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NCJRS Abstract

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NCJ Number: 77347 Find in a Library
Title: Burden of Crime on Dutch Society, 1973-1979
Author(s): J J M vanDijk; C H D Steinmetz
Corporate Author: Netherlands Ministerie Van Justice
Date Published: 1980
Page Count: 48
Sponsoring Agency: Netherlands Ministerie Van Justice
2500 Eh the Hague, Netherlands
Type: Report (Study/Research)
Format: Document
Language: English
Country: Netherlands
Annotation: The results of victim surveys in the Netherlands for 1973 through 1979 are presented and compared to U.S. survey results, and a victimological risk analysis for the Netherlands is performed.
Abstract: The surveys, carried out by the Social Scientific Research Centre of the Ministry of Justice, covered 10 crimes: damage to property; innocent party in collision with motor vehicle or involved in a hit-and-run accident; bicycle, moped, and private car theft; threatening or violent behavior in the street; pickpocketing/bag-snatching; indecent assault in the street; theft from a private car; and burglary in a dwelling. The rates for most of these offenses have steadily risen over the 7-year period, while burglary and theft from a car alone rose by 42 and 48 percent between 1978 and 1979. In the years 1976-79, the likelihood of becoming a victim of 1 or more of the 10 offenses mentioned was 18-23 percent, respectively. A comparison with U.S. crime rates, which was conducted by weighting the results of American and Dutch surveys for 1976, showed that an American household was seven times more likely than a Dutch one of being burglarized. However, the percentage of victims of threatening behavior in a public place was actually higher among the Dutch population, as was the percentage of victims who sustained physical injury. In the United States, firearms were more frequently involved in such incidents. In the Netherlands, victim rates were highest among people who lived in urban areas, among younger people, among males, and among higher social echelons. The risk of victimization of the individual was determined by the degree to which the person was visibly an attractive target, how close the person lived to potential offenders and how much contact the person had with them, and the extent to which a person gave potential offenders the opportunity to commit an offense. In addition to these, outgoing behavior and former victimizations may serve as useful predictors for victimization. Background information and local crime rates are included. Data tables, footnotes, and a 34-item reference list are provided.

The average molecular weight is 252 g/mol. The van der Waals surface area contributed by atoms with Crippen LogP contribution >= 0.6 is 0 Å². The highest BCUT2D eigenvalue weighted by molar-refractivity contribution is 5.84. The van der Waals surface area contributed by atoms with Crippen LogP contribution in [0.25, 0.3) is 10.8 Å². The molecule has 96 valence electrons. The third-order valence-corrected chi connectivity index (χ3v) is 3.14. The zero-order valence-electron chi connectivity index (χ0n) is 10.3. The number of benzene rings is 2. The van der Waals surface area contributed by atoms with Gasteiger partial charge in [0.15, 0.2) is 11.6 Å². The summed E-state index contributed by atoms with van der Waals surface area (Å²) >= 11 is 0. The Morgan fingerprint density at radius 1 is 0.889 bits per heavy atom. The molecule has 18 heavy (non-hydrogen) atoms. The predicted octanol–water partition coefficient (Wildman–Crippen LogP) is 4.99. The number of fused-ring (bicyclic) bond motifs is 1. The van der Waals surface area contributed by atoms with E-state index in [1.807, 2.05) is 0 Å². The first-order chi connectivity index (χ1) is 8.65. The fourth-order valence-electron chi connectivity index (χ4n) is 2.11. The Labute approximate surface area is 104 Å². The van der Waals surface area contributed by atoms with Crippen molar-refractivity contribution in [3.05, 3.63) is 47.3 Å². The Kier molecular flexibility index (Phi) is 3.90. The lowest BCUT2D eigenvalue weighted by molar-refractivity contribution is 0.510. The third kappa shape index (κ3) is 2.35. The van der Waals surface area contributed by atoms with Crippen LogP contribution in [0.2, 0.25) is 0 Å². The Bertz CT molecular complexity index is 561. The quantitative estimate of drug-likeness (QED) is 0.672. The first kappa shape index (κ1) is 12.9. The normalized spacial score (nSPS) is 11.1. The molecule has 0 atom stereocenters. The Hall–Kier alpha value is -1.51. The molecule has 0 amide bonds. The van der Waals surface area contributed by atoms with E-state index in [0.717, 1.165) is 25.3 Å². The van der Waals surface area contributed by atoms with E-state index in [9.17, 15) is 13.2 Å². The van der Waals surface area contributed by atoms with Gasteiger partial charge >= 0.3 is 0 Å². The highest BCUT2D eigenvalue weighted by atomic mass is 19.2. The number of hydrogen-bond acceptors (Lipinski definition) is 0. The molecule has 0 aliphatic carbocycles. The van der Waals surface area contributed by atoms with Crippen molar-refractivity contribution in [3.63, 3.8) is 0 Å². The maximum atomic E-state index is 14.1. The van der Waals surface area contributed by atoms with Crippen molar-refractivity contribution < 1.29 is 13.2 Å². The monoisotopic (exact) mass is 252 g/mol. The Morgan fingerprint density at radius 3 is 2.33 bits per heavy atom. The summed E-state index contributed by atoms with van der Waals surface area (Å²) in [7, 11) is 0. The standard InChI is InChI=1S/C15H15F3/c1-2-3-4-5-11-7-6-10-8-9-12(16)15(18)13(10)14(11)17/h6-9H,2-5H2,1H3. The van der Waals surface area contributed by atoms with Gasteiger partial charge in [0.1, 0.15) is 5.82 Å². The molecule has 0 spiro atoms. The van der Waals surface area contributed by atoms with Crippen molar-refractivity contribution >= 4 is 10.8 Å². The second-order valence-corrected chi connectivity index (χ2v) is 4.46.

Index Term(s): Comparative analysis; Netherlands; United States of America; Victimization surveys; Victimology
Note: No. 38
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